By Eli McVey
Sales of recreational marijuana in the nation’s two largest and oldest adult-use markets – Colorado and Washington state – eclipsed $1.5 billion in 2016, rising a combined 66% from the previous year.
The figures highlight the massive growth potential for the rec side of the cannabis industry, which is still in its infancy. But they may mask the growing difficulties of turning a profit as the competition increases by the day.
In Washington, adult-use sales for 2016 nearly doubled from a year earlier, increasing 95% to $696 million.
While much of that growth was organic, the recreational market received a big boost when the state eliminated all medical marijuana dispensaries last summer.
In the month after that transition, rec sales surged by more than $10 million, up 19% month-over-month. Average monthly sales growth in 2016 before July was 6%.
Although that’s smaller on a percentage basis than the growth in Washington, Colorado’s rec expansion is equally impressive given that the state still has a completely separate medical cannabis market.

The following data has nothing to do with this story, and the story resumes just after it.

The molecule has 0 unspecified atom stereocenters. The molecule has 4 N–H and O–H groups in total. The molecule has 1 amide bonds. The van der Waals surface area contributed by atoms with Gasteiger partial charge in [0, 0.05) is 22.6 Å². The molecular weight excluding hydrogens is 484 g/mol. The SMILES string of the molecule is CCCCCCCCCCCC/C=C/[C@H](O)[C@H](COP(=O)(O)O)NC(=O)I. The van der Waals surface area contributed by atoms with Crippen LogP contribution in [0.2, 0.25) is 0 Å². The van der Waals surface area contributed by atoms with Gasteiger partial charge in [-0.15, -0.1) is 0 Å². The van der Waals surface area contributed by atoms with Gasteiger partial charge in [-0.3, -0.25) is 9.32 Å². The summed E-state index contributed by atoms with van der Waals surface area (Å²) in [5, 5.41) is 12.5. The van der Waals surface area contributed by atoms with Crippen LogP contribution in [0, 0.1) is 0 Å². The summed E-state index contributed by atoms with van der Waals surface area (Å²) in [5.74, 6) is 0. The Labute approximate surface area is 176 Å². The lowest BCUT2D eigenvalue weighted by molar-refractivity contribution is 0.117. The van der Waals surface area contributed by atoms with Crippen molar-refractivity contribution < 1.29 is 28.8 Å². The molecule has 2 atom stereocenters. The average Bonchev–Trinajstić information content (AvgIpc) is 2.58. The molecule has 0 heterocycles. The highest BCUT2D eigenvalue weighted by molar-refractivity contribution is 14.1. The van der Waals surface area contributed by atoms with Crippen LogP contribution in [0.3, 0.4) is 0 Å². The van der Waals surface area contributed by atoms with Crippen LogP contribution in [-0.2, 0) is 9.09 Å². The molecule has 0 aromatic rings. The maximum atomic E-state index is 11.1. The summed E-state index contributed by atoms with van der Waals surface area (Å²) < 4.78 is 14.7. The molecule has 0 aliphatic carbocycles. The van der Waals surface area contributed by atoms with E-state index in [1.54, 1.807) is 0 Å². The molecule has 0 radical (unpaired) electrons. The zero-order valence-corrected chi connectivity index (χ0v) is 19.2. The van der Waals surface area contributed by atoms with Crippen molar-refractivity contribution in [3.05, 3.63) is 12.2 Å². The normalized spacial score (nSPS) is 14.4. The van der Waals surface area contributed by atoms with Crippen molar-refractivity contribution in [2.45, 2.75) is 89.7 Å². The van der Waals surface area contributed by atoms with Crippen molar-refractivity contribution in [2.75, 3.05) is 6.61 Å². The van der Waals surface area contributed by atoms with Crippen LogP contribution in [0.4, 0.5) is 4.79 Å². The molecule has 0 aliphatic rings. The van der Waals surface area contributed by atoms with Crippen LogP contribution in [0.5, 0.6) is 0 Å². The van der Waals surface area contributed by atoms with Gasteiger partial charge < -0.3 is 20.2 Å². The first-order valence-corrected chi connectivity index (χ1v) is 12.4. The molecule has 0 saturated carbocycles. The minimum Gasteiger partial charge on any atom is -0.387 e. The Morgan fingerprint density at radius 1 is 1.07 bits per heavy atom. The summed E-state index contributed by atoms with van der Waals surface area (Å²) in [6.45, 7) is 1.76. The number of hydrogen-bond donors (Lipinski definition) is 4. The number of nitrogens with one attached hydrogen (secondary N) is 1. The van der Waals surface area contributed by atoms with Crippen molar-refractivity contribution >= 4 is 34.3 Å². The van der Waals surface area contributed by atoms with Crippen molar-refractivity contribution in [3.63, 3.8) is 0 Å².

Adult-use sales in Colorado also were much larger heading into 2016 than they were in Washington, making it more difficult to post huge percentage gains.
Though recreational sales are rising, new businesses looking to enter these markets face significant challenges.
Wholesale marijuana prices have been falling in both Colorado and Washington, and retail prices have dropped because of huge increases in the number of infused products companies and retail stores.
As the recreational industry has grown, so too has the number of businesses serving the market. The growth in new businesses has kept pace with – or, in some cases, exceeded – the growth in sales, making it harder for any single business to profit.
Looking forward, both markets are likely to continue growing, though it remains to be seen how long they’ll be able to sustain such explosive growth.
Eli McVey can be reached at email@example.com